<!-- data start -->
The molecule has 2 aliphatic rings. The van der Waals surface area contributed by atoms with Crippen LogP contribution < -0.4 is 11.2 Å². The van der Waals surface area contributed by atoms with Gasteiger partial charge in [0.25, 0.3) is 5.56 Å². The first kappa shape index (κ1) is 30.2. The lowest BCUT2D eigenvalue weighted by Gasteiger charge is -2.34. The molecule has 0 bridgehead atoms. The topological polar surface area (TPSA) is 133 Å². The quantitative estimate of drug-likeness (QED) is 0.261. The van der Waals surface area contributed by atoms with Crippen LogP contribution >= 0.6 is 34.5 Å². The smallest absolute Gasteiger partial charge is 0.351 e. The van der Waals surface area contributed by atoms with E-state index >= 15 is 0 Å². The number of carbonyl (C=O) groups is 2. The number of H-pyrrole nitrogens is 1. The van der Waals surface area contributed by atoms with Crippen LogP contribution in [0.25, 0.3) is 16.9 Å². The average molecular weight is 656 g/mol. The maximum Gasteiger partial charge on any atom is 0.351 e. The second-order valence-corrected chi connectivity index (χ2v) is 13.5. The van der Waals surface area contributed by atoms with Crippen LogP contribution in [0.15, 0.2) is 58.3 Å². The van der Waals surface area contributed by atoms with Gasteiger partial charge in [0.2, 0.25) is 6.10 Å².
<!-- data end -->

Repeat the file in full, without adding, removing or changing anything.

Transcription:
The molecule has 2 aliphatic rings. The van der Waals surface area contributed by atoms with Crippen LogP contribution < -0.4 is 11.2 Å². The van der Waals surface area contributed by atoms with Gasteiger partial charge in [0.25, 0.3) is 5.56 Å². The first kappa shape index (κ1) is 30.2. The lowest BCUT2D eigenvalue weighted by Gasteiger charge is -2.34. The molecule has 0 bridgehead atoms. The topological polar surface area (TPSA) is 133 Å². The quantitative estimate of drug-likeness (QED) is 0.261. The van der Waals surface area contributed by atoms with Crippen LogP contribution >= 0.6 is 34.5 Å². The smallest absolute Gasteiger partial charge is 0.351 e. The van der Waals surface area contributed by atoms with E-state index >= 15 is 0 Å². The number of carbonyl (C=O) groups is 2. The number of H-pyrrole nitrogens is 1. The van der Waals surface area contributed by atoms with Crippen LogP contribution in [0.25, 0.3) is 16.9 Å². The average molecular weight is 656 g/mol. The maximum Gasteiger partial charge on any atom is 0.351 e. The second-order valence-corrected chi connectivity index (χ2v) is 13.5. The van der Waals surface area contributed by atoms with Crippen LogP contribution in [0.15, 0.2) is 58.3 Å². The van der Waals surface area contributed by atoms with Gasteiger partial charge in [0.2, 0.25) is 6.10 Å².